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Michigan Family Law Blog

Friday, March 24, 2017

Child Custody Basics for Never-Married Co-Parents


According to data collected by the Pew Research Center, over 46 percent of children nationwide were living in an arrangement other than the “traditional” family structure – defined as two parents, both of whom were in their first marriage. Consequently, approximately 34 percent of children are living in homes with a single parent, while 4 percent of children live in homes with both parents who are unmarried but cohabitating.

What does this mean from a


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Thursday, March 16, 2017

FAQ About Gaining Visitation Rights as a Grandparent


According to a 2012 study published by the Journal of Family Issues, grandparents play an ever-increasing role in the lives of young grandchildren in the United States. The study pointed to factors like increasing lifespans, changing family dynamics and increased financial security among older Americans as underlying reasons for the growth in intergenerational bonds – along with geographic proximity and frequent interaction.

When it comes to interaction with grandchildren, some families have experienced great strains –

particularly if parents are reluctant to allow frequent contact due to extensive interpersonal issues between the parents and in-laws/grandparents. The following answers a few general questions about grandparent visitation in Michigan, and please be sure to follow up with an experienced Michigan family law attorney today!

FAQ #1: Can any grandparent petition for visitation at any time?

Not necessarily. Under Section 722.


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Friday, March 3, 2017

Parties Cannot Waive Statute in Prenuptial Agreement in Michigan


Prenuptial agreements or "prenups", are very useful for financial planning when parties are entering into a marriage.  This is particularly true when it is a second marriage, either party has children from a previous marriage, either party (or his/her family) has significant assets, either party has significant debts or either party is a business owner (or involved in a family business).  Case law has established that prenuptial agreements are binding and enforceable in Michigan.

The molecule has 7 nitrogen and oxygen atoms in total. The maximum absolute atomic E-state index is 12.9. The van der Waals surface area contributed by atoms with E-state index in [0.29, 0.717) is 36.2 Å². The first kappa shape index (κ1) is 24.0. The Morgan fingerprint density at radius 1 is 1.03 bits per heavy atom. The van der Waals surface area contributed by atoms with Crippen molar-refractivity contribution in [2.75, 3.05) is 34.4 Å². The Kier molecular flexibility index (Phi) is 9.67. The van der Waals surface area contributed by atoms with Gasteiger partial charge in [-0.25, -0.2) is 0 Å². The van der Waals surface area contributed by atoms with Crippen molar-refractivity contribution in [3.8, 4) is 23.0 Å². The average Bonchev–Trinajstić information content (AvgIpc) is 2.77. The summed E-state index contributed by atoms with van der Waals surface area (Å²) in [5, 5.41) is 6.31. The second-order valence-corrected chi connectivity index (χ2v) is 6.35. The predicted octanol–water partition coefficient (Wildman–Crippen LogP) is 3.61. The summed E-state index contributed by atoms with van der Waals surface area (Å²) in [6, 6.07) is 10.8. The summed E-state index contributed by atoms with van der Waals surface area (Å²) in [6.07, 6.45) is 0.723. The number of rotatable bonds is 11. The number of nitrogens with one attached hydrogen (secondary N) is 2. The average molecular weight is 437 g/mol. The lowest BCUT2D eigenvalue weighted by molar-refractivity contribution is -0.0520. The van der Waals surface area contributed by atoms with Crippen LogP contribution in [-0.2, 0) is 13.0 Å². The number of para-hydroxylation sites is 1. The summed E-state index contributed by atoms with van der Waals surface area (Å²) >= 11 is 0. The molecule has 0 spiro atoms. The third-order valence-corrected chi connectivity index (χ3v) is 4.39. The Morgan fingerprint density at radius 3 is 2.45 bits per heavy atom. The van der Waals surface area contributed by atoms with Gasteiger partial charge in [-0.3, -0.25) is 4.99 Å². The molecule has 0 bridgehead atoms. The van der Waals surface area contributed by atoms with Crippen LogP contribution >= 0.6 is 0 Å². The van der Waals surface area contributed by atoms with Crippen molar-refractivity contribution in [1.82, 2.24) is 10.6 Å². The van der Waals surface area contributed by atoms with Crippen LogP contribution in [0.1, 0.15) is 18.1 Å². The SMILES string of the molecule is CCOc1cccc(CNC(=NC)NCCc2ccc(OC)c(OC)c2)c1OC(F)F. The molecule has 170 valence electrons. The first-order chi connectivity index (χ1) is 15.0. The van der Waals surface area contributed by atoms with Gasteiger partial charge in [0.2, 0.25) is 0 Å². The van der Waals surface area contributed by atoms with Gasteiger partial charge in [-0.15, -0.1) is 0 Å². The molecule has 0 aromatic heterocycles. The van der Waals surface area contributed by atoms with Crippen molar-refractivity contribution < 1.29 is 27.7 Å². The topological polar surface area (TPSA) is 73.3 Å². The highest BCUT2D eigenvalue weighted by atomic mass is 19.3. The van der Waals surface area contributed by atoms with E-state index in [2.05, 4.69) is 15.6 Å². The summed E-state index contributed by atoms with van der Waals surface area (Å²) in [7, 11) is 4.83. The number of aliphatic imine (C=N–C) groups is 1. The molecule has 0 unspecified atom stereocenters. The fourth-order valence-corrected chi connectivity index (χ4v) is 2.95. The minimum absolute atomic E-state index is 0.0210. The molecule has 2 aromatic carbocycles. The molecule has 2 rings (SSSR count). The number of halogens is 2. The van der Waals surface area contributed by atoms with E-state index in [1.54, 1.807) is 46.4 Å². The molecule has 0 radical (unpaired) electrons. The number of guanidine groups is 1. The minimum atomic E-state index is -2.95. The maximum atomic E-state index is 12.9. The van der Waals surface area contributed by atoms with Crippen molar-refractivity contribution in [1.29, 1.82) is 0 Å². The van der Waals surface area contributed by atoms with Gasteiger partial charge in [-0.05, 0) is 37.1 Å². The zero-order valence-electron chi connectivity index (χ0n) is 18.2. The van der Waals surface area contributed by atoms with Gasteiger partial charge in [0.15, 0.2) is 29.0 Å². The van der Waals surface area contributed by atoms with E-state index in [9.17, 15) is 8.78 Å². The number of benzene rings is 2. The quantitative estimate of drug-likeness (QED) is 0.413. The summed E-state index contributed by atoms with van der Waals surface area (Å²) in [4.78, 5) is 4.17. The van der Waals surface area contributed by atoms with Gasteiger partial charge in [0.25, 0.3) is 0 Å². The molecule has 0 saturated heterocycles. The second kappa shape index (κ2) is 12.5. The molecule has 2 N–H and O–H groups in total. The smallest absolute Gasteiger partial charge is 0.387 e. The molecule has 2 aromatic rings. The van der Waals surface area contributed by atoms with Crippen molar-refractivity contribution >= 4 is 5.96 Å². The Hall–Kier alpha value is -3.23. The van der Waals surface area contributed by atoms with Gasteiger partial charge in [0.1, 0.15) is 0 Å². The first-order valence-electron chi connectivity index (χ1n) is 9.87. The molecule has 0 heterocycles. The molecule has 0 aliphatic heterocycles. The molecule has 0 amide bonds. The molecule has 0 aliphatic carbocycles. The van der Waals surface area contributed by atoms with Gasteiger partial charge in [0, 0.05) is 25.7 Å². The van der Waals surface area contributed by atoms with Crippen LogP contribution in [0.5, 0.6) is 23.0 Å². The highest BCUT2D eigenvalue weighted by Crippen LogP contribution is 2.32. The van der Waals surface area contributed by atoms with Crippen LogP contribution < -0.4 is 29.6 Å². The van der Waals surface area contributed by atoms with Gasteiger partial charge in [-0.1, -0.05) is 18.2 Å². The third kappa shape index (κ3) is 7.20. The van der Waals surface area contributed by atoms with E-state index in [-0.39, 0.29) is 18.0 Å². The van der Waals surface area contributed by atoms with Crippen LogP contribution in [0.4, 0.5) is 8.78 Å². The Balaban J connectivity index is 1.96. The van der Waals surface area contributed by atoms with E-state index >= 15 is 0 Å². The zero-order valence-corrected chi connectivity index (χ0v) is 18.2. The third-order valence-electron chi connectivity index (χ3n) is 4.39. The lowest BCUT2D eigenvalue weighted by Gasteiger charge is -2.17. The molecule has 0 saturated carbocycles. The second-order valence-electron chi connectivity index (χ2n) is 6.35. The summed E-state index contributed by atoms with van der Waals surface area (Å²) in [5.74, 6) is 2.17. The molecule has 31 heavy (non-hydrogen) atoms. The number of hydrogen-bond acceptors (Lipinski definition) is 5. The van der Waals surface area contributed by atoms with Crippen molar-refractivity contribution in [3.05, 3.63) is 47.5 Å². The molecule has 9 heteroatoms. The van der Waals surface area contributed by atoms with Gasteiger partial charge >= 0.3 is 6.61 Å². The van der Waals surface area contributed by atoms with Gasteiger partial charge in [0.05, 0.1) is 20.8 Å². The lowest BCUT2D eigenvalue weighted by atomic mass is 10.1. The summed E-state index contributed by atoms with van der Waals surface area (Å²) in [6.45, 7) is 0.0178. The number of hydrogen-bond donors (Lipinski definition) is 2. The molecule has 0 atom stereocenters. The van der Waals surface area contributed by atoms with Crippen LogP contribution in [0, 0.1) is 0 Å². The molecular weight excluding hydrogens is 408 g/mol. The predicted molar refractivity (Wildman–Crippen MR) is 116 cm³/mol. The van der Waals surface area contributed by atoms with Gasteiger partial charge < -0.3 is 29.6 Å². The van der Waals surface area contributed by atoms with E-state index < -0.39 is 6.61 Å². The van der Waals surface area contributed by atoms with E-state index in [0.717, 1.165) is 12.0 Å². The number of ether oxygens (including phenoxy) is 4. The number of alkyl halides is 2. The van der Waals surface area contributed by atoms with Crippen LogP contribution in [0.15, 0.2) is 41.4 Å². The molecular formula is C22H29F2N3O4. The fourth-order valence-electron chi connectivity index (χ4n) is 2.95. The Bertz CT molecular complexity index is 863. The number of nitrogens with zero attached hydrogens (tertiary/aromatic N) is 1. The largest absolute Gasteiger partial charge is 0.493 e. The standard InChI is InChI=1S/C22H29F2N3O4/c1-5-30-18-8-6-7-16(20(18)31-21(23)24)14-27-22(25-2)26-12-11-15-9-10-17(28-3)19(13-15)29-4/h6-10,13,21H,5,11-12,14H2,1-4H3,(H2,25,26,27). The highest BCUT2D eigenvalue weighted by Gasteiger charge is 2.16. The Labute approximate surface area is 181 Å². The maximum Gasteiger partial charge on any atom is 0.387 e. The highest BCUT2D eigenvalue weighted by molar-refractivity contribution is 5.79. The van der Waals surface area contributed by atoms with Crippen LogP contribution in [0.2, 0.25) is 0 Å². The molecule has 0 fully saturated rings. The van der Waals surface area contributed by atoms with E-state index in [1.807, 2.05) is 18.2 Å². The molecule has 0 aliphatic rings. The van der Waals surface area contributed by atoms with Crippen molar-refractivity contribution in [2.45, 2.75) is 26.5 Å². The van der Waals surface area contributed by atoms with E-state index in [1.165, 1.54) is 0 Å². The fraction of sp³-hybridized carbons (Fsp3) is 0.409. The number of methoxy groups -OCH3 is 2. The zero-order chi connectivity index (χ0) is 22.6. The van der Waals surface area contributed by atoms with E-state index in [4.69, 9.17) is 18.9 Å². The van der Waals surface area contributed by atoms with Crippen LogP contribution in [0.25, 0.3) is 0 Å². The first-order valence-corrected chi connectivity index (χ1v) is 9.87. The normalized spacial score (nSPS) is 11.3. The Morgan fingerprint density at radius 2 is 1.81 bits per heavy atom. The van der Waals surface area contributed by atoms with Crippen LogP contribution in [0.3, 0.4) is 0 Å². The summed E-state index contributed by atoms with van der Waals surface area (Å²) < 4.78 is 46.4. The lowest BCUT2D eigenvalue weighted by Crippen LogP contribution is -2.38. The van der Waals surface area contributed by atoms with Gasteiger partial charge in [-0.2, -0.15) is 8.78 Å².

To understand the issue I am about to discuss, it is necessary to give a brief background on divorce and property law.  Very simply speaking, the court will equally divide marital property but each party is typically awarded his or her own separate property.
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Friday, February 24, 2017

Post-Majority Child Support in Michigan


In Michigan, typically child support ends when the child reaches the age of 18 and the child is no longer a minor. However, an exception to this rule exists where the child is still attending high school and is residing on a full-time basis with the child support recipient.  In the matter of Weaver-Giffels v Giffels, COA 327844 (For Publication) November 10, 2016, the father challenged whether the daughter was actually residing with the mother on a full-time basis.

In that case, the daughter stayed with the father three nights per week and the mother four nights per week.  The father argued that support should not continue because the parties shared physical custody and the daughter did not live with the mother on a full-time basis.


Read more . . .


Thursday, February 16, 2017

Child Custody Considerations


What factors does the court consider when making child custody determinations?

In making determinations about child custody, or parenting time, the courts ultimately consider what is in the best interests of the child. While the assumption is that maintaining a close relationship with each parent is in the child's best interests, there are 12 factors that guide these decisions. Rather than breaking down each factor, let's take a look at some of the basic considerations.

What is the primary concern in determining parenting time?

The overarching concern is the physical health and safety of the child. In short, each parent must have the ability and willingness to provide for basic necessities: food, clothing and medical care.


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Thursday, February 9, 2017